Pastor Mike Clawson here again.
For those interested in thoughtful Christian responses to atheism and especially the “New Atheism” characterized by Dawkins, Hitchens, Harris, et al. (as opposed to the kind of responses you might get from say, Ray Comfort or Ken Ham), you might be interested in this new book by Dr. John Haught, a distinguished theologian at Georgetown University. According to Wikipedia:
[Haught’s] area of expertise is systematic theology, with a special interest in issues of science, cosmology, ecology, and reconciling evolution and religion…
Haught, who established the Georgetown Center for the Study of Science and Religion, is the author of several important books on the creation-evolution controversy, including Deeper Than Darwin: The Prospect for Religion in the Age of Evolution, God After Darwin: A Theology of Evolution, and Responses to 101 Questions on God and Evolution. A theistic evolutionist, he sees no conflict between science and religion because they explore different levels of explanation. Therefore, “Science and religion cannot logically stand in a competitive relationship with each other.”
His new book, God and the New Atheism: A Critical Response to Dawkins, Harris & Hitchens, attempts to take a serious and philosophical look at the New Atheists, whom he calls “soft-core atheists”, claiming that their contemporary brand of anti-theism is not nearly as deep or as challenging as that of past generations, for instance the great atheist-existentialist thinkers like Friedrich Nietzsche, Jean-Paul Sartre or Albert Camus, and thus presents little challenge to the more noteworthy theologians of our own time. According to Publishers Weekly:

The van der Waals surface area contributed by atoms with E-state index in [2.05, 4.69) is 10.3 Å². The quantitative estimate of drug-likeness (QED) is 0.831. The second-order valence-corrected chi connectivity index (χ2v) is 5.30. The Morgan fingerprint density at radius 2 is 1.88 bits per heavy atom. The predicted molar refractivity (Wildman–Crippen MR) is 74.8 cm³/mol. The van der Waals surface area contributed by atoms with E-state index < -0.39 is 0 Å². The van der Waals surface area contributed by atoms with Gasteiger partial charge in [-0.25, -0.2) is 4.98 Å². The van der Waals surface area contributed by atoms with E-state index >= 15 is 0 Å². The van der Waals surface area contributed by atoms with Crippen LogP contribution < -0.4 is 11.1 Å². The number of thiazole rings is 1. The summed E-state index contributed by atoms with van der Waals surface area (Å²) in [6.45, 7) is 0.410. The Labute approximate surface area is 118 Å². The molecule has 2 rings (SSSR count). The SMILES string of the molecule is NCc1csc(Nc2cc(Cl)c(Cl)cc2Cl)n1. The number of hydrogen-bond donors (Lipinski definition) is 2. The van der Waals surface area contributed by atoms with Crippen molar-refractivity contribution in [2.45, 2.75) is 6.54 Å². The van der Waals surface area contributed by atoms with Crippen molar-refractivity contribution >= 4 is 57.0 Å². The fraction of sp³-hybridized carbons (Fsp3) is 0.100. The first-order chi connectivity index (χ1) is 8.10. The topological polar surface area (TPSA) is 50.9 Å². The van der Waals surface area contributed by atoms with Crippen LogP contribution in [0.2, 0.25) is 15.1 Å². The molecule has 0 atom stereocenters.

Haught… argues that there is nothing really new about the New Atheism; it is instead a rehashing of antireligious arguments that are as old as the Enlightenment. In fact, Haught criticizes the New Atheism as being theologically unchallenging, its all-or-nothing thinking representing about the same level of reflection on faith that one can find in contemporary creationist and fundamentalist literature. Haught draws upon theologians such as Tillich, Bultmann, Ricoeur, McFague and Pannenberg to refute some of the New Atheists’ most common contentions.
Granted, I’ve not yet read Haught’s book to know for sure how he does, though I have added it to my list. I’ll let you know if it doesn’t live up to my expectations. However, if you want to read a little bit more of his perspective now, there is an interview with Haught up on the God’s Politics blog. No doubt most of the atheists here will still disagree with his conclusions, though, if you’re not entirely a fan of the New Atheists and appreciate someone who is calling for a deeper level of dialogue and encouraging atheists that they can do better than these popular-level critics, you may want to take a look at Haught’s book.